TEXAS SENATE PASSES BILL BY SENATOR SHAPLEIGH TO FIX THE DRIVER RESPONSIBILITY PROGRAM
April 17, 2009
The program has disproportionately hit low-income and minority Texans with expensive fees, and has led to more warrants being issued to low-income Texans and more uninsured drivers on Texas' roads.
Written by Senator Eliot Shapleigh, www.shapleigh.org
AUSTIN - Today, the Texas Senate passed SB 869 a bill filed by Senator Eliot Shapleigh (D-El Paso) that would fix the state's Driver Responsibility Program (DRP). The program has disproportionately hit low-income and minority Texans with expensive fees, and has led to more warrants being issued to low-income Texans and more uninsured drivers on Texas' roads.
In 2003, the 78th Legislature created the DRP as a funding tool for trauma care centers and transportation projects. The program established a system which assigns points to moving violations and applies some automatic surcharges to offenders.
Under the DRP:
- Points are accumulated for moving violation convictions. After six points, drivers are required to pay a $100 surcharge each year for three years. Each additional point on a driver's record will cost an additional $25 a year;
- Under the program, driving while intoxicated carries an automatic $1,000 annual surcharge for a first offense. Each subsequent conviction carries an additional $1,500 annual surcharge;
- Driving without a license carries a $150 penalty, plus a $100 annual surcharge, making the total violation $450. Driving with an invalid license would cost a driver $150, plus a $250 annual surcharge, making the total violation $900;
- Texans caught driving without proof of insurance would be required to pay a $250 fee, plus an automatic annual surcharge of $250 for three years from the date of their conviction, making the total cost of the violation $1,000; and
- Should a driver commit one of these latter two violations again within that three years, they would be assessed an additional annual surcharge.
Many Texans affected by these automatic surcharges are first-time offenders, students, single parents or low-income families who are now faced with the choice of either complying with the law, or paying for their education, rent, food for their families or emergency expenses like car repair or medical bills.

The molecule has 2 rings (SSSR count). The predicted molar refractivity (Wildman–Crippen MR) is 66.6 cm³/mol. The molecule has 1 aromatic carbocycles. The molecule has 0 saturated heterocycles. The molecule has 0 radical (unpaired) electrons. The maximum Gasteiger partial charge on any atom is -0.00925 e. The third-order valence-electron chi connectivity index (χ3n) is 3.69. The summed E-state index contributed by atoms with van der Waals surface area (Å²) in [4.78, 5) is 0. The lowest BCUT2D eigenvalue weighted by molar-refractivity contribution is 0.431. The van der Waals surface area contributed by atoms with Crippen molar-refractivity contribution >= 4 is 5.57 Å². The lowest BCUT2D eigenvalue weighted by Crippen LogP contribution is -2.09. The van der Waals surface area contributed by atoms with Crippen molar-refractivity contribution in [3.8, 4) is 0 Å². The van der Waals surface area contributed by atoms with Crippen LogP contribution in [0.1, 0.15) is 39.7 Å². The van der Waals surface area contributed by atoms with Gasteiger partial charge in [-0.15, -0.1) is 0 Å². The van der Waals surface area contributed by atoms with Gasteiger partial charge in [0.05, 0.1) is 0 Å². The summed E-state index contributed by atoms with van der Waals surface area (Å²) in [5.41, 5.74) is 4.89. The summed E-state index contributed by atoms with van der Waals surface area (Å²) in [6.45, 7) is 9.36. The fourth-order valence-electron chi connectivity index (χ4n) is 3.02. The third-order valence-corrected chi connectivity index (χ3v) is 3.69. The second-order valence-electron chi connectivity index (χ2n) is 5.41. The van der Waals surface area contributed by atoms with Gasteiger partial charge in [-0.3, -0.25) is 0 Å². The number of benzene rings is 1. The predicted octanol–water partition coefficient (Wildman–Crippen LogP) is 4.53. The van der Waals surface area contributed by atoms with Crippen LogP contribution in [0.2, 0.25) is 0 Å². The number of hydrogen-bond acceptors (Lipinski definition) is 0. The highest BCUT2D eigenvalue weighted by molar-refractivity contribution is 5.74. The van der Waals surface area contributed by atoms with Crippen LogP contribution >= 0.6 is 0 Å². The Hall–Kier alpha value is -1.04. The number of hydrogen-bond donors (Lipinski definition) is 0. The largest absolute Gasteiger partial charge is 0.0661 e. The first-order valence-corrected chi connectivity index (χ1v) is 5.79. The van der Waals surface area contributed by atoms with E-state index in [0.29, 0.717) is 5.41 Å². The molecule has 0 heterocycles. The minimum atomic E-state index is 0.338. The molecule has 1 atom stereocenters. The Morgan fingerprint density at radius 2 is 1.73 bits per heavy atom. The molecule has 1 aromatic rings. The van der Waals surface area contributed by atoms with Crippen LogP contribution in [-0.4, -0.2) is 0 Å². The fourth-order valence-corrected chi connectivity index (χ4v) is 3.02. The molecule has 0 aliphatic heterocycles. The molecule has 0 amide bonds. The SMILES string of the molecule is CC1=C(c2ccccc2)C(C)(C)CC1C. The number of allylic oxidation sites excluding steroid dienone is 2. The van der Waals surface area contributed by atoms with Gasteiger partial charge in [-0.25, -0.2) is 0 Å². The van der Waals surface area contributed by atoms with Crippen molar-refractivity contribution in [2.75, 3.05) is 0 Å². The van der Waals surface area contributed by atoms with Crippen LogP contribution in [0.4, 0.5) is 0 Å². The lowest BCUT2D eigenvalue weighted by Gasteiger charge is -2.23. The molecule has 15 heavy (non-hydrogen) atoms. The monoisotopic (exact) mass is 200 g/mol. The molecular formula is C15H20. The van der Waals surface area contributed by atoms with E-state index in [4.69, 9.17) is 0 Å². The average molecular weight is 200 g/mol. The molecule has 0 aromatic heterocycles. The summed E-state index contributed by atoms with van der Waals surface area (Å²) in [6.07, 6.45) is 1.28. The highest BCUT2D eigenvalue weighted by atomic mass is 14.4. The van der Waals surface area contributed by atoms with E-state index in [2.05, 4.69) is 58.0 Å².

“Here’s a terrible program that used punitive fines to plug holes in the budget. Some face $1,750 fines for a first time offense. Currently, of the 1,600,000 in the program, more than 1,080,000 can’t pay. Our founders never intended for debtor’s prisons to substitute for a tax system," Senator Shapleigh said. "Hopefully this bill will fix the program.”
SB 869 as amended on the Senate floor makes the following changes to the DRP:
- Notice of Surcharge: The Texas Department of Public Safety will be directed to send notices to the holder of a driver's license when a surcharge is assessed on that license. Each notice must be sent by first class mail to the person's most recent address on file with the department. In addition, the notice will specify the date by which the surcharge must be paid and the consequences for failure to pay the surcharge;
- Jurisdiction: While a surcharge is outstanding, the court in which the person was convicted of the offense that led to the surcharge has jurisdiction over the person and all matters relating to the surcharge. The court may reduce or waive the surcharge at the judge's discretion;
- DPS may not assess a surcharge against a person who is living in a family that has an annual gross income that is less than 200 percent of the federal poverty guidelines, or a full-time student with an annual gross income of less than 200 percent of the federal poverty guidelines who is enrolled in an institution of higher education or a technical school. To provide proof of income, a person shall provide an income tax return, a current pay stub, or documentation from a government agency or school district that identifies the person or a member of the person’s household as a recipient of Food Stamps, Medicaid, Children's Health Insurance Program (CHIP), Temporary Assistance for Needy Families (TANF), Women, Infants, and Children nutrition program (WIC), or free or reduced price school meals; and
- DPS shall create a program that rewards good driving behavior. Modeled after a similar effort in the state of Virginia, licensed drivers will accrue positive points upon driving for a year without a driving violation. Positive points accrued can be used to offset bad points when an infraction occurs.
Now that it has passed the Texas Senate, the bill will next go to the Texas House or Representatives.
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